If I had a hammer, I’d hammer in the morning,
I’d hammer in the evening, all over this land.
I’d hammer out danger, I’d hammer out warning,
I’d hammer out the love between my brother and my sister
All over this land.
A protest song originally sung by Pete Seeger in 1949, which only really became popular when sung by Peter, Paul and Mary in 1962. The second verse spoke of a bell which would be rung and the third verse of a song which could be sung. It was always the finale of the song which mentions :
“It’s the hammer of justice
Its the bell of freedom
Its the song about the love between my brother and my sister all over this land”
I never really understood the song until many years later but I certainly remember many of my school friends singing or humming the rather catchy tune around the playground. The 60’s seemed very much to be a period of protest as well as the time of hippies and universal love. I remember the news being filled with films of young students protesting about something or other. I also remember older folk saying they didn’t understand the ‘young uns’, but hasn’t that always been the case between young and old?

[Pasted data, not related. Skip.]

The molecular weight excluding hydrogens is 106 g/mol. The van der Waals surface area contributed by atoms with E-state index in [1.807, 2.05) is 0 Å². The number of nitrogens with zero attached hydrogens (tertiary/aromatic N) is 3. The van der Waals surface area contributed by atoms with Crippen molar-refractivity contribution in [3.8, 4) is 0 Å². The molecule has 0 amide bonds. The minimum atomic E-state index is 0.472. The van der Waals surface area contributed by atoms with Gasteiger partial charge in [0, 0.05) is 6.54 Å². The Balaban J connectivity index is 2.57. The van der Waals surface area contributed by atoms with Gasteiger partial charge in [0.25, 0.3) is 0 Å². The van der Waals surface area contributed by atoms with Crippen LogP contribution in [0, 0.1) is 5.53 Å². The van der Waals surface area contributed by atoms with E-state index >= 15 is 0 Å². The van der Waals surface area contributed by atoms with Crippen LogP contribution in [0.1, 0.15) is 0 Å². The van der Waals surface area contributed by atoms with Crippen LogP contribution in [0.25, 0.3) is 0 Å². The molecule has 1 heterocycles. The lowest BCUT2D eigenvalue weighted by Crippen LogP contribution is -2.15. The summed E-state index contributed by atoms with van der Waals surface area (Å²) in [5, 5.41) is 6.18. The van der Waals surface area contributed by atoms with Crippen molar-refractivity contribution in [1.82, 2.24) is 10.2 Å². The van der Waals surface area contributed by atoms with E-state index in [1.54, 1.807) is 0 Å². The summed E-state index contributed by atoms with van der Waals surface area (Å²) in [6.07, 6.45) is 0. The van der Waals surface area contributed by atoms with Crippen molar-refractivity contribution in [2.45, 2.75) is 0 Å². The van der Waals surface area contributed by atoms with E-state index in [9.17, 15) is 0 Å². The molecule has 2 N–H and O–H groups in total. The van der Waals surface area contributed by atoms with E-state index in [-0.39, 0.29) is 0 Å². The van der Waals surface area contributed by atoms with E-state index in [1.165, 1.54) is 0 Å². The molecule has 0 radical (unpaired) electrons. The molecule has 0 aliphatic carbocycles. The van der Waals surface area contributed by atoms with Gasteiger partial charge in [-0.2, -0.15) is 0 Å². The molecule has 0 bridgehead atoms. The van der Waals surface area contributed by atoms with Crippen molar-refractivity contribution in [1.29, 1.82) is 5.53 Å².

Over the millennia humanity has struggled with the dilemma of succeeding generations trying to understand each other. Sometimes there is greater understanding between the very old and the very young, is this because as we truly age we develop a more mature wisdom? The cynic would say as we truly get very old we become childlike again and that is why we get on better. Whatever the reason maybe there is something to look forward to, I know there will always be exceptions to the norm. How many older readers have happy memories of sitting on grandparents laps, listening to stories or just hearing their heart beat?
The Old Testament says in one version “regard the hoary head” in other words honour the older generation. In some cultures the elder generations were recognised as being ‘wise’, they were the ones who could advise when things began to go “pear shaped”. Just stop and think about yourself for a moment, how different are you from 10/20/20/40/50/60 years+ ago? How differently would you handle things now? See that’s wisdom for you!
John Pugh (Rev) Wymeswold Methodist